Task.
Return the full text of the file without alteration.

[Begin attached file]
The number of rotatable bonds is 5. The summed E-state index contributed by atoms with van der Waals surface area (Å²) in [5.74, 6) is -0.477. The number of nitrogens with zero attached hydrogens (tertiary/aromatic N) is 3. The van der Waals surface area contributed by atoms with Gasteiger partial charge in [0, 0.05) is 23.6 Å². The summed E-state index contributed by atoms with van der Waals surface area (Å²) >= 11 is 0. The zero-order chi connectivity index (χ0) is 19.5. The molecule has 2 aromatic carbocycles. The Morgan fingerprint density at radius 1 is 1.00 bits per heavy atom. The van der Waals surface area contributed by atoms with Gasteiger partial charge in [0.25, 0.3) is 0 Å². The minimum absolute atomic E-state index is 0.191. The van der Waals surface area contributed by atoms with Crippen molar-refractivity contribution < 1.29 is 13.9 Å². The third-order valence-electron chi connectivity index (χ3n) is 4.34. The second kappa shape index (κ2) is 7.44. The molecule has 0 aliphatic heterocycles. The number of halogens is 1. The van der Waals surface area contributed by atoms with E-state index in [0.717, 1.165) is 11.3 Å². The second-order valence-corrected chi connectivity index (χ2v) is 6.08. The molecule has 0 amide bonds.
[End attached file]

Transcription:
The number of rotatable bonds is 5. The summed E-state index contributed by atoms with van der Waals surface area (Å²) in [5.74, 6) is -0.477. The number of nitrogens with zero attached hydrogens (tertiary/aromatic N) is 3. The van der Waals surface area contributed by atoms with Gasteiger partial charge in [0, 0.05) is 23.6 Å². The summed E-state index contributed by atoms with van der Waals surface area (Å²) >= 11 is 0. The zero-order chi connectivity index (χ0) is 19.5. The molecule has 2 aromatic carbocycles. The Morgan fingerprint density at radius 1 is 1.00 bits per heavy atom. The van der Waals surface area contributed by atoms with Gasteiger partial charge in [0.25, 0.3) is 0 Å². The minimum absolute atomic E-state index is 0.191. The van der Waals surface area contributed by atoms with Crippen molar-refractivity contribution < 1.29 is 13.9 Å². The third-order valence-electron chi connectivity index (χ3n) is 4.34. The second kappa shape index (κ2) is 7.44. The molecule has 0 aliphatic heterocycles. The number of halogens is 1. The van der Waals surface area contributed by atoms with E-state index in [0.717, 1.165) is 11.3 Å². The second-order valence-corrected chi connectivity index (χ2v) is 6.08. The molecule has 0 amide bonds.